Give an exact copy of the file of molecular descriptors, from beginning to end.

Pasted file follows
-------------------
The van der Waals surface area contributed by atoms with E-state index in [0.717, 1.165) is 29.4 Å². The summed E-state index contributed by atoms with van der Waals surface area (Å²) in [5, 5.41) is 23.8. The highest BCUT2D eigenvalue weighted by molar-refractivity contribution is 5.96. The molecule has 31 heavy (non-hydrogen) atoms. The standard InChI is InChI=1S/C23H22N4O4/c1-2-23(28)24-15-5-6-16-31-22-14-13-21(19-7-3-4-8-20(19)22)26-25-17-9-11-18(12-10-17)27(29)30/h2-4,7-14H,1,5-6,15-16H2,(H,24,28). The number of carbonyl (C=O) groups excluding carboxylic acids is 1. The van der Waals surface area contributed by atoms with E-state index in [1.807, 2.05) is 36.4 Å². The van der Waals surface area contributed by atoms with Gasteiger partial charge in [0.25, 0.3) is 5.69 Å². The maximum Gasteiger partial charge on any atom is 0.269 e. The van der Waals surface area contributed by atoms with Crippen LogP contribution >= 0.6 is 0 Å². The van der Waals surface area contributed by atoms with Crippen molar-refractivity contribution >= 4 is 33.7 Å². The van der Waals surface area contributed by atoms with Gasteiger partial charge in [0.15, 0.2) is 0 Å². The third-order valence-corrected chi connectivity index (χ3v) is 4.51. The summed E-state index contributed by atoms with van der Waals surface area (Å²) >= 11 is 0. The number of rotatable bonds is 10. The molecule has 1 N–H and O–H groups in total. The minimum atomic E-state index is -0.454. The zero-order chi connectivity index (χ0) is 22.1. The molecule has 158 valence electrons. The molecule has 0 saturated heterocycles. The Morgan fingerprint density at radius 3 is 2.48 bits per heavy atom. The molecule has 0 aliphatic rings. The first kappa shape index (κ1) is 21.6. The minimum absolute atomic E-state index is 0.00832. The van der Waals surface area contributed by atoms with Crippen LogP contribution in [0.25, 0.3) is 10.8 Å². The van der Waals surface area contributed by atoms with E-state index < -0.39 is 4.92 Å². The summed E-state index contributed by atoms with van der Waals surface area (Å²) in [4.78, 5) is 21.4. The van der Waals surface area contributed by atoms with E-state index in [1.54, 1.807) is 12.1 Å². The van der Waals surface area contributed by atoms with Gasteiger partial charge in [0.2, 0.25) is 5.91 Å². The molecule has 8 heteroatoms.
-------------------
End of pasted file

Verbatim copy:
The van der Waals surface area contributed by atoms with E-state index in [0.717, 1.165) is 29.4 Å². The summed E-state index contributed by atoms with van der Waals surface area (Å²) in [5, 5.41) is 23.8. The highest BCUT2D eigenvalue weighted by molar-refractivity contribution is 5.96. The molecule has 31 heavy (non-hydrogen) atoms. The standard InChI is InChI=1S/C23H22N4O4/c1-2-23(28)24-15-5-6-16-31-22-14-13-21(19-7-3-4-8-20(19)22)26-25-17-9-11-18(12-10-17)27(29)30/h2-4,7-14H,1,5-6,15-16H2,(H,24,28). The number of carbonyl (C=O) groups excluding carboxylic acids is 1. The van der Waals surface area contributed by atoms with E-state index in [1.807, 2.05) is 36.4 Å². The van der Waals surface area contributed by atoms with Gasteiger partial charge in [0.25, 0.3) is 5.69 Å². The maximum Gasteiger partial charge on any atom is 0.269 e. The van der Waals surface area contributed by atoms with Crippen LogP contribution >= 0.6 is 0 Å². The van der Waals surface area contributed by atoms with Crippen molar-refractivity contribution >= 4 is 33.7 Å². The van der Waals surface area contributed by atoms with Gasteiger partial charge in [0.15, 0.2) is 0 Å². The third-order valence-corrected chi connectivity index (χ3v) is 4.51. The summed E-state index contributed by atoms with van der Waals surface area (Å²) >= 11 is 0. The number of rotatable bonds is 10. The molecule has 1 N–H and O–H groups in total. The minimum atomic E-state index is -0.454. The zero-order chi connectivity index (χ0) is 22.1. The molecule has 158 valence electrons. The molecule has 0 saturated heterocycles. The Morgan fingerprint density at radius 3 is 2.48 bits per heavy atom. The molecule has 0 aliphatic rings. The first kappa shape index (κ1) is 21.6. The minimum absolute atomic E-state index is 0.00832. The van der Waals surface area contributed by atoms with Crippen LogP contribution in [0.25, 0.3) is 10.8 Å². The van der Waals surface area contributed by atoms with E-state index < -0.39 is 4.92 Å². The summed E-state index contributed by atoms with van der Waals surface area (Å²) in [4.78, 5) is 21.4. The van der Waals surface area contributed by atoms with E-state index in [1.54, 1.807) is 12.1 Å². The van der Waals surface area contributed by atoms with Gasteiger partial charge in [0.2, 0.25) is 5.91 Å². The molecule has 8 heteroatoms.